by Sarah Ann Watts
Chapter 18: Soul Thief
Footsteps outside and the door opens. Razvan gestures abruptly to Kras. ‘Get out!’
I blink. Razvan never spoke to me like that, even when I nearly killed us in the desert. Kras’ face burns, but he goes.
Razvan kicks the door shut after him. ‘Tell me what happened to you.’
‘Make me.’ It’s a foolish thing to say. He glances at the manacles. I have time to remember the knife searing my hand. ‘You burned me!’
‘No Kyran. You did that to yourself. The heat was your rage, not mine.’
‘Kras didn’t burn.’
‘Kras wasn’t angry. He was sorry for you.’
That Kras was ‘sorry for me’ is the last thing I want to hear. ‘Do you have to chain me? Let me go free.’
‘I wish I could. Open your mouth.’
‘You think I’ve grown fangs?’ I stretch my lips in a smile that hurts my face.
‘Show me the scar.’
I pull my shirt loose at the neck with my unbound hand. ‘It’s healing.’
He lays a finger on the scar and, despite myself, I flinch. ‘The wound may still open and bleed.’
‘I sailed in the sunlight for fourteen days. I didn’t burn.’
‘You should be dead.’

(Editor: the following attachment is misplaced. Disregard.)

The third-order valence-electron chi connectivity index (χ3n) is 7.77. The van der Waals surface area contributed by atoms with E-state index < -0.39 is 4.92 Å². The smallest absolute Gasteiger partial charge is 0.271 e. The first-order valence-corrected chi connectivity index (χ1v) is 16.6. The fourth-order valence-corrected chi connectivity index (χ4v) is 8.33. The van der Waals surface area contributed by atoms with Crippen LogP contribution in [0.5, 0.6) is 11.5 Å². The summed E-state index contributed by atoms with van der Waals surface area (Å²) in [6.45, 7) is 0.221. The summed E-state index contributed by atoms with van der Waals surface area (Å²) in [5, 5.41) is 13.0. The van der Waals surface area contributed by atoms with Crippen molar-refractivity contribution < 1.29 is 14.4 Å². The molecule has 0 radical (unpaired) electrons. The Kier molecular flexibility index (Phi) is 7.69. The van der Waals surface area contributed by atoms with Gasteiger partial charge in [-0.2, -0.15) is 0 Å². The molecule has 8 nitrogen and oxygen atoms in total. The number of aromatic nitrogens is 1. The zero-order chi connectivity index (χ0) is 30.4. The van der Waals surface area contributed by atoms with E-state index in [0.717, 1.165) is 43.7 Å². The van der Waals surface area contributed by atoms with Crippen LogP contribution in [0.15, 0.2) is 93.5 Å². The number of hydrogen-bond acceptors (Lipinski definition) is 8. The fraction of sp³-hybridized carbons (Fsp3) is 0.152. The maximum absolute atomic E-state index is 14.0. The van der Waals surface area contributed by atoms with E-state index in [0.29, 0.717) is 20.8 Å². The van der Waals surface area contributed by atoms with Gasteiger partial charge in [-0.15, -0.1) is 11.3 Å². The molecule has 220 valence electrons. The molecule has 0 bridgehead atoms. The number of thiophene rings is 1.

‘Everyone seems to think so. According to Kras, if you’d left me in that city I would be. Why bother to put out a reward for me? Or was it my death you wanted?’
He flushes at that. ‘We heard stories of the temple where they took you. Naraya made the divination. She said you were still alive. She couldn’t follow you in the Fortunate Isles, though she tried. We waited. The ship stayed in that bay for twenty-one days. The Winter Ship has never waited for anyone before. We didn’t abandon you. You chose to leave us. As for Kras, we couldn’t tell him the truth and we can’t let him go.’
‘So he is captive like me?’
Razvan sighs. ‘Kyran, you’re not a captive. How many times do I have to tell you? This voyage isn’t about you. You know what Kras is. He’d sell his heart for gold.’